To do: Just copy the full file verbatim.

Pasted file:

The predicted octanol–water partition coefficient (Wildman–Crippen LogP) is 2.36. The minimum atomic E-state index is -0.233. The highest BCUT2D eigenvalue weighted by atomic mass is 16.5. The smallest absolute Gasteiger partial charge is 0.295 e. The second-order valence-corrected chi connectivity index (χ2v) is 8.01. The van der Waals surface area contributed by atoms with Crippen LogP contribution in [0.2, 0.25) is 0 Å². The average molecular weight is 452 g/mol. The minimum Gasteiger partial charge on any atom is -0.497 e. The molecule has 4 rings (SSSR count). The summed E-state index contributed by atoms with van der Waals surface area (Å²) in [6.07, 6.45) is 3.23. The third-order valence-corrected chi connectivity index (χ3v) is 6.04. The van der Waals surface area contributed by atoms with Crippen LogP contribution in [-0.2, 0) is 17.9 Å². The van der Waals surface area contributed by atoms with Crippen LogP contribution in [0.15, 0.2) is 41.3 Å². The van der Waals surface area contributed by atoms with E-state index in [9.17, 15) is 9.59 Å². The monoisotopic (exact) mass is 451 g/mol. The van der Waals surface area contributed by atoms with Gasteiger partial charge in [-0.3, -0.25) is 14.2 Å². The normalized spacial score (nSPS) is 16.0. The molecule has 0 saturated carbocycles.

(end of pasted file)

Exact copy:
The predicted octanol–water partition coefficient (Wildman–Crippen LogP) is 2.36. The minimum atomic E-state index is -0.233. The highest BCUT2D eigenvalue weighted by atomic mass is 16.5. The smallest absolute Gasteiger partial charge is 0.295 e. The second-order valence-corrected chi connectivity index (χ2v) is 8.01. The van der Waals surface area contributed by atoms with Crippen LogP contribution in [0.2, 0.25) is 0 Å². The average molecular weight is 452 g/mol. The minimum Gasteiger partial charge on any atom is -0.497 e. The molecule has 4 rings (SSSR count). The summed E-state index contributed by atoms with van der Waals surface area (Å²) in [6.07, 6.45) is 3.23. The third-order valence-corrected chi connectivity index (χ3v) is 6.04. The van der Waals surface area contributed by atoms with Crippen LogP contribution in [-0.2, 0) is 17.9 Å². The van der Waals surface area contributed by atoms with Crippen LogP contribution in [0.15, 0.2) is 41.3 Å². The van der Waals surface area contributed by atoms with E-state index in [9.17, 15) is 9.59 Å². The monoisotopic (exact) mass is 451 g/mol. The van der Waals surface area contributed by atoms with Gasteiger partial charge in [-0.3, -0.25) is 14.2 Å². The normalized spacial score (nSPS) is 16.0. The molecule has 0 saturated carbocycles.